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Don’t Underestimate Asheville’s Wine and Food Scene

Some 10 million visitors flock to Asheville, North Carolina, every year, so the city hardly flies under the radar. Still, with days spent hiking the surrounding Blue Ridge Mountains and evenings enjoying local craft beer from more than 28 breweries (the most per capita of any U.S. city), it’s easy to underestimate its gastronomic offerings.

But the available experiences in Asheville are more diverse, and of higher quality, than many cities 10 times its size. Oozing with charm and relatively walkable, Asheville can bring to mind a less genteel Charleston, South Carolina, a less decadent New Orleans, or a pre-boom Austin. But it offers a distinct taste of Appalachian character.

Photo courtesy Cúrate

Where to Eat in Asheville


An authentic tapas bar in downtown Asheville? Indeed, this is a city full of surprises. Katie Button opened Cúrate in 2011 with her husband, Félix Meana, an alum of restaurant El Bulli in his hometown of Roses, Spain, on Catalonia’s Costa Brava. In fact, a wall-sized photo of the town graces one of Cúrate’s dining rooms. With an extensive Spanish wine list and top-notch tapas, it’s been a immediate hit. A recent expansion doubled its size, adding an all-day vermutería—vermouth and Sherry on tap and the best imported jamones—for an even truer experience. Button & Meana’s nearby Nightbell offers creative American cuisine with a more expansive, global wine list.

Cucina 24 / Photo courtesy
Cucina 24 / Photo courtesy

Cucina 24

Asheville’s pervasive farm-to-table philosophy takes an Italian slant at Cucina 24, as nearly every ingredient here is sourced from local farmers, foragers and gardeners. Try dishes like poached trout with fresh horseradish and mustard greens, and pizza topped with nettles and goat milk ricotta. Reservations fill up fast, but it’s first come, first served at the bar, which is a good place to explore the all-Italian wine list. If the essence of Italian cuisine is the freshest ingredients prepared simply, Cucina 24 is Italian to its core.

The Bull and Beggar
Photo courtesy The Bull and Beggar

The Bull and Beggar

Serving self-proclaimed “European-inspired Appalachian cuisine” like juniper-crusted venison with parsnip and elderberry, The Bull and Beggar is the perfect place to end a day in the red-hot River Arts District, which overlooks the scenic French Broad River. A French-slanted wine list offers more than 125 wines, which includes an array of amari, fortified wines and traditional absinthe service. Raw Bar Happy Hour is held Monday through Saturday from 5-6 pm, which features half-price oysters and clams.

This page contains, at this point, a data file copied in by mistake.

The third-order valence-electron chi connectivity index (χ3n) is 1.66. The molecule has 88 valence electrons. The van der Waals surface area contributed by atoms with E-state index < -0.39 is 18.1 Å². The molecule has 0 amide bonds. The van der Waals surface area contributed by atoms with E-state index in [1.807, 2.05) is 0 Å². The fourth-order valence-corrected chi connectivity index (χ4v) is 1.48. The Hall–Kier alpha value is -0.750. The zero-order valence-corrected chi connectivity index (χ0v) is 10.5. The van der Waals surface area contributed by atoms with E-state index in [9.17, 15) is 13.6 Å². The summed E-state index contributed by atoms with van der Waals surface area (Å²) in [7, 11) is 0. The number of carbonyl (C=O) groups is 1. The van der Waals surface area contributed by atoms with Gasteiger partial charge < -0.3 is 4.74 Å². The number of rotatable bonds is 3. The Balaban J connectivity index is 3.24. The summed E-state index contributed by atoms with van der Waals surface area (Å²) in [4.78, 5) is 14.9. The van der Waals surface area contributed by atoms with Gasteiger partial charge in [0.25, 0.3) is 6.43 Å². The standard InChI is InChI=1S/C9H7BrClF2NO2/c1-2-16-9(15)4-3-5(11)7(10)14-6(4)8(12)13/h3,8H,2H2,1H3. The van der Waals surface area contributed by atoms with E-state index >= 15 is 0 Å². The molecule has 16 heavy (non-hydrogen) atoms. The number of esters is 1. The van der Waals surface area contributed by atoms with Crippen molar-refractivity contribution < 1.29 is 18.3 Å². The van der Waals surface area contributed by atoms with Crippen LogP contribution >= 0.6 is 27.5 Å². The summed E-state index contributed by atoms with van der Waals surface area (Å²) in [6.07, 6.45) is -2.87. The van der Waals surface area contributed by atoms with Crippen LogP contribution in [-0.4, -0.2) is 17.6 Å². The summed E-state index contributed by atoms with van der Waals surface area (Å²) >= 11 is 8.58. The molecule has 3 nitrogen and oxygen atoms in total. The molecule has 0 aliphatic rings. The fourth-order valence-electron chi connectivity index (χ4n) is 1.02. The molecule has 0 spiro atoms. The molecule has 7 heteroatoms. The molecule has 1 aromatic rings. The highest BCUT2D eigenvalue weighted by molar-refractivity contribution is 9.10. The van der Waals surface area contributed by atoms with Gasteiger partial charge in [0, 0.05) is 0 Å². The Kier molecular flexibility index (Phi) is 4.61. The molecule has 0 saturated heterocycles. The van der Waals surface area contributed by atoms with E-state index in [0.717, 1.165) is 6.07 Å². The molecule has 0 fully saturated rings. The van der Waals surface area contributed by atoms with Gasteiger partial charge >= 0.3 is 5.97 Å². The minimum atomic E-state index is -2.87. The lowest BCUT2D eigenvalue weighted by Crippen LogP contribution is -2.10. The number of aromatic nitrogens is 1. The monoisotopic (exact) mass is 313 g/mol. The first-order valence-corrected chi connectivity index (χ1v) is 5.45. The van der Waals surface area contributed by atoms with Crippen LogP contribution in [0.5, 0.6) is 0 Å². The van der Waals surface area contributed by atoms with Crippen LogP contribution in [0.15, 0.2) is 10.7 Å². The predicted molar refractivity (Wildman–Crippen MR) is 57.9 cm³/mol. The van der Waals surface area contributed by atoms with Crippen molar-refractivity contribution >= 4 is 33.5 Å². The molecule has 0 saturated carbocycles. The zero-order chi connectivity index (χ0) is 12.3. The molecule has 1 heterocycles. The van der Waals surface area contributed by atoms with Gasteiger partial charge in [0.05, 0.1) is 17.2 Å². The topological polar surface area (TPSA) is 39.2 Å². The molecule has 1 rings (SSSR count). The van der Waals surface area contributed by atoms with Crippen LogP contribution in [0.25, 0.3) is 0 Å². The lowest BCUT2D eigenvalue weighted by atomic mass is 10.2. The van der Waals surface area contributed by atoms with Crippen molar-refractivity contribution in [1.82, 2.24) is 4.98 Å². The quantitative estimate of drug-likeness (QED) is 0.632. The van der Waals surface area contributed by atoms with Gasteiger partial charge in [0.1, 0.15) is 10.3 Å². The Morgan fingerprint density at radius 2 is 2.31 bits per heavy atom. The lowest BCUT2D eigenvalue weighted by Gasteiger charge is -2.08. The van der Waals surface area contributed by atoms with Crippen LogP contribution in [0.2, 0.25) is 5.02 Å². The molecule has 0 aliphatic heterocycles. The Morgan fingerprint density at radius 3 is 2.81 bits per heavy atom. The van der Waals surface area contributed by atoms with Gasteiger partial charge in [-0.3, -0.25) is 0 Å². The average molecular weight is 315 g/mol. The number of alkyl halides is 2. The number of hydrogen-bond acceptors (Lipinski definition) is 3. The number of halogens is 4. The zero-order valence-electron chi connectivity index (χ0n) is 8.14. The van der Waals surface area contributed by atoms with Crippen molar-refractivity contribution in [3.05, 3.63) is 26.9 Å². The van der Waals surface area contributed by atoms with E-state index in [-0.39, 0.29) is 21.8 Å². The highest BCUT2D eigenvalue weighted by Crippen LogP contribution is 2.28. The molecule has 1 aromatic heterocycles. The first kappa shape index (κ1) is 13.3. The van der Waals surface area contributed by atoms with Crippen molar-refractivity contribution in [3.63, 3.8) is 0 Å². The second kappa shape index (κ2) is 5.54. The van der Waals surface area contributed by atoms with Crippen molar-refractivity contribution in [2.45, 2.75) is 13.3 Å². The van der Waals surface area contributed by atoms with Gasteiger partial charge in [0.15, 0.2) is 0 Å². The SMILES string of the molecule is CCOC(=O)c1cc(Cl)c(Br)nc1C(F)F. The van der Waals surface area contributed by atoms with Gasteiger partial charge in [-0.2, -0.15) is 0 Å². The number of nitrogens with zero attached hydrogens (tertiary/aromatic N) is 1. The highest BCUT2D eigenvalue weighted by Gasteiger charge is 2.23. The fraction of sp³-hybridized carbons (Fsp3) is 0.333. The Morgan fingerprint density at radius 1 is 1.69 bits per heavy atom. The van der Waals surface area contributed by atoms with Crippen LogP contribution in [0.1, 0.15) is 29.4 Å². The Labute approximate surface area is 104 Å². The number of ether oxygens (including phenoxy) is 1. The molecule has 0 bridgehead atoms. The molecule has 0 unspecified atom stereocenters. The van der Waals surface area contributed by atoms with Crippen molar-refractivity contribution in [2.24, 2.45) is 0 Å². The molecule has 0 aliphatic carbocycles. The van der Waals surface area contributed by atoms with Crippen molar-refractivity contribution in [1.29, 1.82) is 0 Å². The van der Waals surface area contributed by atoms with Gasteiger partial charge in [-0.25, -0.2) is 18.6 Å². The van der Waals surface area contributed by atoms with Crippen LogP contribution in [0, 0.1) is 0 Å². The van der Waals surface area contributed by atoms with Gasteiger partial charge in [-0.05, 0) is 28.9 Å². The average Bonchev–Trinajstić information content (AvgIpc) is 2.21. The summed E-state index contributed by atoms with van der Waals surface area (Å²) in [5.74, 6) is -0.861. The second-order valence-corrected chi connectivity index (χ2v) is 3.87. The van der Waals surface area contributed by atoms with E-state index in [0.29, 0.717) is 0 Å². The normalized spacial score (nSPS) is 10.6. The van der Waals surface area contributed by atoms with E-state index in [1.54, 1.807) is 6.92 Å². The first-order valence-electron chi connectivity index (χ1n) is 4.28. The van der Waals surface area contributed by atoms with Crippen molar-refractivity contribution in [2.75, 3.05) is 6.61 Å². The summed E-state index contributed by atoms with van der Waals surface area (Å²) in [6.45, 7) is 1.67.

Sovereig Remedies / Photo courtesy
Sovereig Remedies / Photo courtesy

We Also Love

East Fork Pottery‘s handmade ceramic housewares, made by Henri Matisse’s great-grandson.
OWL Bakery, which stands for Old World Levain, for its European-style breads and pastries.
Hole Doughnuts‘s craggy, addictive donuts fried to order, to go with killer coffee.
The Biltmore, because it’s America’s largest private home, featuring 8,000 sprawling acres.
Crow and Quill’s colorful members-only speakeasy with 600 spirits, which includes 300 whiskeys.

Where to Drink in Asheville

Sovereign Remedies

Is Sovereign Remedies a cocktail bar with great food, or a small-plates restaurant with great drinks? Try hyper-local, vegetable-forward seasonal bar snacks. A small but thoughtful wine list deserves attention, but most opt for creative cocktails like the “Pre-Hangover Tonic.” It’s a healthy infusion of coconut water, milk thistle, turmeric, alfalfa, evening primrose, prickly pear and shatavari, available with or without aged rum.

The Imperial Life / Photo courtesy
The Imperial Life / Photo courtesy

The Imperial Life

Located upstairs from Table, one of Asheville’s first and best farm-to-table restaurants, The Imperial Life is a cozy cocktail bar with a retro vibe and forward-thinking offerings. Wines highlight lesser-known regions and varieties like Piedmontese Ruché, Slovenian Pinot Grigio and a Viennese Gemischter Satz field blend. Cocktails feature combos like Tequila with matcha as well as cachaça with fortified Chenin Blanc and strawberry drinking vinegar. Thursday nights feature great live music from The Roaring Lions, a local piano-sousaphone-cornet jazz trio.

Battery Park Book Exchange / Photo courtesy
Battery Park Book Exchange / Photo courtesy

Battery Park Book Exchange

Asheville is a great brunch city, but there may be no better leisurely weekend plan than to relax on a sofa at the Battery Park Book Exchange. The bookstore, which sells new, used and collectible titles, doubles as one of the city’s best wine bars. It features 75 by-the-glass pours and a book selection strong in American history. Sundays feature $5 mimosas, perfect with local trout dip and other quick snacks.